Subject: I have found a CD that I think you would enjoy
Genres: Jazz, Pop
Listen to Samples
The Anonymous Visionary
firstname.lastname@example.org | 08/22/1998
(5 out of 5 stars)
"A great deal of press has paid more attention than required to factors in Mr. Gayle's life that engage the "exoticism" of the musician rather than the music itself. Charles Gayle is the most definitive stylist on his instrument in the mislabeled idiom of "free jazz" and he is so not because of adverse conditions in his life, but in spite of those conditions. On this recording he is joined by musicians of equal stature, drummer Sunny Murray and bassist William Parker. Murray is a veteran and was one of the first percussionists to liberate the drums from their traditional role as a "time keeper." Parker is one of the most active and productive musicians in this music. His resume is impressive, playing under the leadership of Cecil Taylor, Bill Dixon, Roscoe Mitchell, etc. as well as heading his own formidable projects: In Order To Survive, The Little Huey Creative Music Orchestra, etc... all of which are very much worth checking out. On this recording the three musicians embark upon a completely spontaneous and volitile collaboration before a live audience at The Knitting Factory, of which I was fortunate enough to be a member. The assemblage that these three men were able to accumulate was and is astonishing. Gayle in particular demonstrates far more than technical proficiency as a result of dauntless perseverence and spiritual dedication to himself and his art. His improvisations are fierce, deliberate, comitted, intelligent, tender, genuine and true. Too often do we neglect to recognize greatness while it is in our midst. This recording gives us the oppertunity to do differently."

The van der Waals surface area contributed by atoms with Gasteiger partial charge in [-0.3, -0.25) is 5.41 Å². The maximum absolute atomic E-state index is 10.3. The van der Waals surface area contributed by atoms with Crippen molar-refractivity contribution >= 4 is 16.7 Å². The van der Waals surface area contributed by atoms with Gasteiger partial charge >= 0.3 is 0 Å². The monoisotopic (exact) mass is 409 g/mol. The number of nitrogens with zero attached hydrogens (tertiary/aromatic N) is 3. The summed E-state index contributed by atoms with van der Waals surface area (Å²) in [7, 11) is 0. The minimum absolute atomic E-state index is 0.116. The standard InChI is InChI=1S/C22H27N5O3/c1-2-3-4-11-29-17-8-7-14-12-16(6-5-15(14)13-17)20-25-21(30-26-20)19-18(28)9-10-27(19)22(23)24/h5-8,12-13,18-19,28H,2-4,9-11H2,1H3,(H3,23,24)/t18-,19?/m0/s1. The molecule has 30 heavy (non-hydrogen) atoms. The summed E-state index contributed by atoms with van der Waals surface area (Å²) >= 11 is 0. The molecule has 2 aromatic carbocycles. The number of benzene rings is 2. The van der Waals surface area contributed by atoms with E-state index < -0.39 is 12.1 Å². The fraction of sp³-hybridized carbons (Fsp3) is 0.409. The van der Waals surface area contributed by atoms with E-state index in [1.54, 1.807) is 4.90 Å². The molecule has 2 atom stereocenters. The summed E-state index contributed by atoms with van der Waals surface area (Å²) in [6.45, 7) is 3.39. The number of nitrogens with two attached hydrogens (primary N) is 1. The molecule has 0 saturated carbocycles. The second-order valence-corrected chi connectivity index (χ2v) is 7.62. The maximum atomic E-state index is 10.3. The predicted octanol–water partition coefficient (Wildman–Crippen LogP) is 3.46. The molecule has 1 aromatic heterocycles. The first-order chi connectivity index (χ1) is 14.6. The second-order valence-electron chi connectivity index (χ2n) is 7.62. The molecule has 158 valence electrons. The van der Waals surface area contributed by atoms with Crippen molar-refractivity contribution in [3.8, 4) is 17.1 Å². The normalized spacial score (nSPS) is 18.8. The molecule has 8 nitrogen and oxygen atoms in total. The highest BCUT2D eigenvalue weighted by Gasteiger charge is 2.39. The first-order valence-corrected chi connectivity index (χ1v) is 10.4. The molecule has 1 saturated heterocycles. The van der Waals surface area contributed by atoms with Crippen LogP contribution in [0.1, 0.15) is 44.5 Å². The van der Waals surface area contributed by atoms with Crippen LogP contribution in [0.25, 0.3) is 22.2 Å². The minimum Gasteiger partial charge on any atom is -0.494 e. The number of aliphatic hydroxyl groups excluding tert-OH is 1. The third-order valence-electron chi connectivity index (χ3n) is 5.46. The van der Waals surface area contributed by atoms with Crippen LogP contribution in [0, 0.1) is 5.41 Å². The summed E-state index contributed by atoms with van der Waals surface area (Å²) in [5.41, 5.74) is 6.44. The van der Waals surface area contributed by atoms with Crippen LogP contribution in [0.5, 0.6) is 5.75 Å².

Matthew Rosecan | Washington DC | 01/14/2005
(4 out of 5 stars)
"a reviewer below describes this as "by definition-noise". Well, all music is noise. Without noise, there is no music. It may be more difficult to find form in this music than in many other kinds of music, but there is still a very strong and deep history to this music. Sunny Murray is a legendary free jazz drummer, one of the first to take the trap kit out of it's traditional role in the early sixties. Mr. Parker apprenticed with Jimmy Garrison, amongst many others, and is an incredibly respected bassist. Mr. Gayle did play in NYC for a very brief while in the late sixties, and as legend has it,blew everyone away and then disappeared. He "reappeared" in the late '80's and has since become a free jazz legend.
Track two on this disc is, to me, a high point in Gayle's incredible discography. I think it is a perfect example of Gayle's live music at this time. Very well recorded and clocking in at over 20 minutes, it shows Gayle and the group, especially Parker, in amazing form. Some of the tracks do exhibit Gayle's piano playing, which is good, but not nearly as strong as his saxophone and bass clarinet. I witnessed him play several times in the mid '90's at the knitting factory and the Cooler, and I don't remember him ever playing piano. His saxophone playing, however, has most definitely changed lives.
If you like music that does not adhere to typical convention and is exceptionally honest and strong, then listen to these musicians. If not, don't listen to it."